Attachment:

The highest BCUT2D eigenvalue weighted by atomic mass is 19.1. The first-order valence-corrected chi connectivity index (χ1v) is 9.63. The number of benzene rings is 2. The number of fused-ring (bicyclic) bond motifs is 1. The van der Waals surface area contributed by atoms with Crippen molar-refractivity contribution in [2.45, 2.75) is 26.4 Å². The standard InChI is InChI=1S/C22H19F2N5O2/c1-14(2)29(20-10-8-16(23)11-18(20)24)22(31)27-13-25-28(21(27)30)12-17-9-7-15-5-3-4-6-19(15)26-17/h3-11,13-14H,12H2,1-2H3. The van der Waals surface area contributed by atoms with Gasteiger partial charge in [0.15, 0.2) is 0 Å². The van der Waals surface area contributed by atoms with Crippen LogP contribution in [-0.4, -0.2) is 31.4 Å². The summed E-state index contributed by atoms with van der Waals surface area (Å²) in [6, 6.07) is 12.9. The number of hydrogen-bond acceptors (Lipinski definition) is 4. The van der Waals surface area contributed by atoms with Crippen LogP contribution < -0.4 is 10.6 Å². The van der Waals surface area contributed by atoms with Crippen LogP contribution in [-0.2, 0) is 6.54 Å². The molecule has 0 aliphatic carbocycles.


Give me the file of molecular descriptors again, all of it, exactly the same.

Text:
The highest BCUT2D eigenvalue weighted by atomic mass is 19.1. The first-order valence-corrected chi connectivity index (χ1v) is 9.63. The number of benzene rings is 2. The number of fused-ring (bicyclic) bond motifs is 1. The van der Waals surface area contributed by atoms with Crippen molar-refractivity contribution in [2.45, 2.75) is 26.4 Å². The standard InChI is InChI=1S/C22H19F2N5O2/c1-14(2)29(20-10-8-16(23)11-18(20)24)22(31)27-13-25-28(21(27)30)12-17-9-7-15-5-3-4-6-19(15)26-17/h3-11,13-14H,12H2,1-2H3. The van der Waals surface area contributed by atoms with Gasteiger partial charge in [0.15, 0.2) is 0 Å². The van der Waals surface area contributed by atoms with Crippen LogP contribution in [-0.4, -0.2) is 31.4 Å². The summed E-state index contributed by atoms with van der Waals surface area (Å²) in [6, 6.07) is 12.9. The number of hydrogen-bond acceptors (Lipinski definition) is 4. The van der Waals surface area contributed by atoms with Crippen LogP contribution < -0.4 is 10.6 Å². The van der Waals surface area contributed by atoms with Crippen LogP contribution in [-0.2, 0) is 6.54 Å². The molecule has 0 aliphatic carbocycles.